UCSA Passes Israel Divestment Resolutions

The UC Student Association recently passed two resolutions to divest from American companies accused of profiting from numerous human rights violations of Palestinians on the West Bank and the Gaza Strip. Its meeting was held at UCLA on Sunday, Feb. 8.

The resolutions to divest were passed with a nine-to-one majority and six abstentions. 

The UCSA Board consists of representatives from 15 of the 19 undergraduate and graduate student governments within the UC system and works to advocate for students on various issues.

UCSA President Jefferson Kuoch-Seng stated in a Feb. 9 press release that the passing of the resolutions was a reflection of the UCSA’s willingness to support students’ values. 

“With this vote, UCSA reaffirms its role as a space where students can advocate, educate and organize in support of the human rights, environmental and social justice issues which they deem important,” Kuoch-Seng said. “We will continue to engage with students on these issues in the pursuit of a quality UC system that reflects the values of UC students.” 

The first of the resolutions, named the Resolution Calling for UC Regents to Divest from Corporations Violating Palestinian Human Rights, pushes for divestment from certain companies in Israel. This resolution was initially proposed in November by members of Students for Justice in Palestine, a national student activism group, but was tabled for several months. 

The second, the Resolution Toward Socially Responsible Investment at the University of California, divests itself from appropriating government bonds issued by states believed to have violated human rights, such as engaging in brutality against protesters and repression of ethnic minorities. Among those listed were Brazil, Egypt, Mexico, Indonesia, Russia, Turkey, Sri Lanka and the U.S.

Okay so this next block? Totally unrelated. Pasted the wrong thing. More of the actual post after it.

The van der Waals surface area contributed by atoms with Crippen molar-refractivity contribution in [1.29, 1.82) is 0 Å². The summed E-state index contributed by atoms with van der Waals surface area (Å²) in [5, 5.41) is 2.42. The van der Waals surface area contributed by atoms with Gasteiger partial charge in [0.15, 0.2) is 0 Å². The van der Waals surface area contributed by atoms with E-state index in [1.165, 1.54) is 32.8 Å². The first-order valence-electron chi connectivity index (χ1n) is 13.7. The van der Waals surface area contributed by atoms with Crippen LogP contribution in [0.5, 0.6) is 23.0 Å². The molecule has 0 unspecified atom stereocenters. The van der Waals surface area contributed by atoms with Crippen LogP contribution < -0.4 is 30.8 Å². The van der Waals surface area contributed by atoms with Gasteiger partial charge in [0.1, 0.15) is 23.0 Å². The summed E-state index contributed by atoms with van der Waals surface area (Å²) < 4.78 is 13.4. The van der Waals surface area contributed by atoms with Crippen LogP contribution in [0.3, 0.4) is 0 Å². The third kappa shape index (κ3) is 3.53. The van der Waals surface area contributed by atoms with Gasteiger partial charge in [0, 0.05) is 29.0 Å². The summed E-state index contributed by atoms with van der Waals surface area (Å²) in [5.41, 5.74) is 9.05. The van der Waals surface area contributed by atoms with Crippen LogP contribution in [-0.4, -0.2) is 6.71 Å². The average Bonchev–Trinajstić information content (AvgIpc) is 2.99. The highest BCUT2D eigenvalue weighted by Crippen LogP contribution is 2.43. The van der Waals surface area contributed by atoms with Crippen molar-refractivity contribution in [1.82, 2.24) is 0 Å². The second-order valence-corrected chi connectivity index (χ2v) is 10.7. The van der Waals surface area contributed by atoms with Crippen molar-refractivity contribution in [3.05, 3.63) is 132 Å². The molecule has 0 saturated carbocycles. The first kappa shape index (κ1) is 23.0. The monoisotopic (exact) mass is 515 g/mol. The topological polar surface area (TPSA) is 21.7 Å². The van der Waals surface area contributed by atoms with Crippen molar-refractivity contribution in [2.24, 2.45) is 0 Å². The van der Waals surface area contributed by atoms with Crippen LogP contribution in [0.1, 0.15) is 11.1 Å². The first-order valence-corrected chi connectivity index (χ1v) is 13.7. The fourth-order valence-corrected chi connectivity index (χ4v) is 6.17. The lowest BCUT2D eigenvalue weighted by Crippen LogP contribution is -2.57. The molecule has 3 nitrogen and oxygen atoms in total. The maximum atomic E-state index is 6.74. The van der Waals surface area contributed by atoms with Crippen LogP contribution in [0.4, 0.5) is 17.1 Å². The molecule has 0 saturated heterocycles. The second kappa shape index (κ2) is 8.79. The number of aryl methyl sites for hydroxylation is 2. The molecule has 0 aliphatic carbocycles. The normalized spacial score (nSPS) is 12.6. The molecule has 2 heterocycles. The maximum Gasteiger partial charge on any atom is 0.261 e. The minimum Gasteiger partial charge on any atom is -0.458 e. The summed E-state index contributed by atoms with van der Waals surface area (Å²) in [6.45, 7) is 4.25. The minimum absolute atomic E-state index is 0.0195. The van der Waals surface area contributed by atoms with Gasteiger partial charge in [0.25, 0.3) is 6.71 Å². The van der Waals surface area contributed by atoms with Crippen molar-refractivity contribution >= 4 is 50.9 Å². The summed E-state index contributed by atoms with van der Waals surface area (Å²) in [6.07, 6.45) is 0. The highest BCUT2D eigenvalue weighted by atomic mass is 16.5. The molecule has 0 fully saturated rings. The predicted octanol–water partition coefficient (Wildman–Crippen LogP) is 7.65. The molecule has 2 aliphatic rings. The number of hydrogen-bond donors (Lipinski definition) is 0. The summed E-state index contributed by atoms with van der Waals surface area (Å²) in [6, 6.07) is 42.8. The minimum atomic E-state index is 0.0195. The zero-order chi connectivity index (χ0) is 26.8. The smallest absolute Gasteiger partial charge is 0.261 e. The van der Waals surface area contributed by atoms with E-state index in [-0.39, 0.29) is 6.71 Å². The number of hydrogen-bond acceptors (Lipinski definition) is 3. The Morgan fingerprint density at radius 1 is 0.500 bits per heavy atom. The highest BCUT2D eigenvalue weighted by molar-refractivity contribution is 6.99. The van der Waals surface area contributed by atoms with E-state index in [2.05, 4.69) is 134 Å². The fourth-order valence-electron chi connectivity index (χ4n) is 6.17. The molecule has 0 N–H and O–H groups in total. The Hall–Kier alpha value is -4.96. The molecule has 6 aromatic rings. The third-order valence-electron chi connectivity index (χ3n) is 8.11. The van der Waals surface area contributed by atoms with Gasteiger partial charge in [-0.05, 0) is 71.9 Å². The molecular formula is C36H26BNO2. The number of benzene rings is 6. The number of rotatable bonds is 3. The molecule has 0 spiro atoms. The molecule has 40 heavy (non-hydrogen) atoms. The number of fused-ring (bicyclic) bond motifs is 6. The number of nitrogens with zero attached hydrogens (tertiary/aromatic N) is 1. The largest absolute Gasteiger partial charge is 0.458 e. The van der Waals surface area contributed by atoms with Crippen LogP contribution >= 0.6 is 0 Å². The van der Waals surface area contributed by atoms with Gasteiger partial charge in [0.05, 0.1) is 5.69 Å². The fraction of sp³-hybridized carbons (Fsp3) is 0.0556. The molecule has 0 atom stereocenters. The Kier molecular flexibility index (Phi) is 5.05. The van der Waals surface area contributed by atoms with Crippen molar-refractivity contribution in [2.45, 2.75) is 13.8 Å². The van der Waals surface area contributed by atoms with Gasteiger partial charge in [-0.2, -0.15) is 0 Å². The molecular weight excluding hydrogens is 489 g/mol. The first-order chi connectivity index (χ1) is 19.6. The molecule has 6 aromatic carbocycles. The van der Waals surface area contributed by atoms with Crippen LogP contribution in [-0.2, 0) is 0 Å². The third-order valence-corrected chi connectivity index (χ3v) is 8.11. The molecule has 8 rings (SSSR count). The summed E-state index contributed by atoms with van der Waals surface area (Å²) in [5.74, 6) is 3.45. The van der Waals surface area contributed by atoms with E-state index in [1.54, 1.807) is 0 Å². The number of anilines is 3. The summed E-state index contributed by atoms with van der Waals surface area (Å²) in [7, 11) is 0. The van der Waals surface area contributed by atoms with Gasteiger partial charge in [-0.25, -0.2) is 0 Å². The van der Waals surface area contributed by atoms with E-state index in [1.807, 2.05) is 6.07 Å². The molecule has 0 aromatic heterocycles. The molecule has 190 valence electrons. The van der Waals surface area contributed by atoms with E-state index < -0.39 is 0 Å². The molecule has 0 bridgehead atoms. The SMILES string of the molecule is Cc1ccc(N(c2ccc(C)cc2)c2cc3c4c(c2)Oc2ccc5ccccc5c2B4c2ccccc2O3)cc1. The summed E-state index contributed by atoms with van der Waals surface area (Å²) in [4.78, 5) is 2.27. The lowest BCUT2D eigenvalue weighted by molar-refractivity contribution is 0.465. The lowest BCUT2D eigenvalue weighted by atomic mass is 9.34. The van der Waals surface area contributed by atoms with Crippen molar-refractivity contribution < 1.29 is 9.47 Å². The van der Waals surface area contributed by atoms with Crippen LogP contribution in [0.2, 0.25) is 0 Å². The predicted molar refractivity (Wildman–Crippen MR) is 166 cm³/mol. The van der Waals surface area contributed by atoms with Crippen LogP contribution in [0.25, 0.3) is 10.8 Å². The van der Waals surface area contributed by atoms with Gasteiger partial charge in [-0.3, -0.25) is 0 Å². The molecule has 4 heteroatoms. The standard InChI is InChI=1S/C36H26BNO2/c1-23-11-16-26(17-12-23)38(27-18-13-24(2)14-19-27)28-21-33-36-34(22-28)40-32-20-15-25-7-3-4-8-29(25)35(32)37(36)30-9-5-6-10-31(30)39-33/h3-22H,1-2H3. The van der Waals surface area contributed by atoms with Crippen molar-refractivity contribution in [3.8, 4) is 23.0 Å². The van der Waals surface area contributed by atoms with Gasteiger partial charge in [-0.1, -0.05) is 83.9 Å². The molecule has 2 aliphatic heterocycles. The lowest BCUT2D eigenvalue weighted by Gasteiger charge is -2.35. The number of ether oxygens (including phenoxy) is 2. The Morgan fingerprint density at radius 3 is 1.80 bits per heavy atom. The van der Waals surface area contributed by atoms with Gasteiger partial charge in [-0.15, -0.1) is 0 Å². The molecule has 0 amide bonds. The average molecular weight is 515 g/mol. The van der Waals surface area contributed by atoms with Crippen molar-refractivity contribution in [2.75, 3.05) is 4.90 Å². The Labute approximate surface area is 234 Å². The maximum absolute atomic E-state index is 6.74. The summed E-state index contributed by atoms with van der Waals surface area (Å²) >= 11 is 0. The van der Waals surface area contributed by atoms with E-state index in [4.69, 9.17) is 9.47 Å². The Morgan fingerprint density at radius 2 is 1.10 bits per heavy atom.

The resolution calling for divestment from governments was put forth by Rebecca Ora, the external vice president of UC Santa Cruz’s Graduate Student Association, and was proposed because human-rights violations seemed evident in these countries. It was further meant as a compromise for students who believe the first resolution is too harsh on Israel and associated businesses. 

A multitude of reasons were given for including the U.S. on the list of countries within the resolution, such as the drone strikes that have killed over 2,400 people in Pakistan and Yemen. 

Hundreds of students gathered both in the meeting and at rallies outside. A time for public input  was also allocated before the vote took place and over 30 UC students spoke.

Some students, such as UCLA student Safwan Ibrahim, expressed the feeling that the resolutions offered a change in the conversation surrounding the violation of Palestinian rights. 

 “As a Palestinian student in the UC system, it’s incredible to see the amount of intersectional solidarity across campuses and to witness the shift in conversation regarding support of Palestinian human rights,” Ibrahim told the Alternative Information Center, a news outlet focused on the Israeli-Palestinian conflict.  “It is especially inspiring to see the UCSA representatives take up the responsibility of carrying our voices to the regents.”

Similar resolutions to divest from companies doing business with Israel were presented in both May 2010 and March 2013. In 2010, the UC Board of Regents decided that divestment would only be possible if the United States government had declared the regime in question responsible for acts of genocide. 

The decision was then reiterated in 2013, and concerns about a similar outcome were voiced after the most recent vote on Feb. 8.

A press release issued by the UCSA following the vote also called upon the University of California to establish a means of implementing greater student oversight in investment policy.

“The UC is a global force with a $13.2 billion endowment,” Kuoch-Seng said. “Students have a right to see these funds invested in a way they deem to be ethical and just.”

Further steps by the UCSA include taking the resolutions to the UC Office of the President and the regents and fostering discussions with them.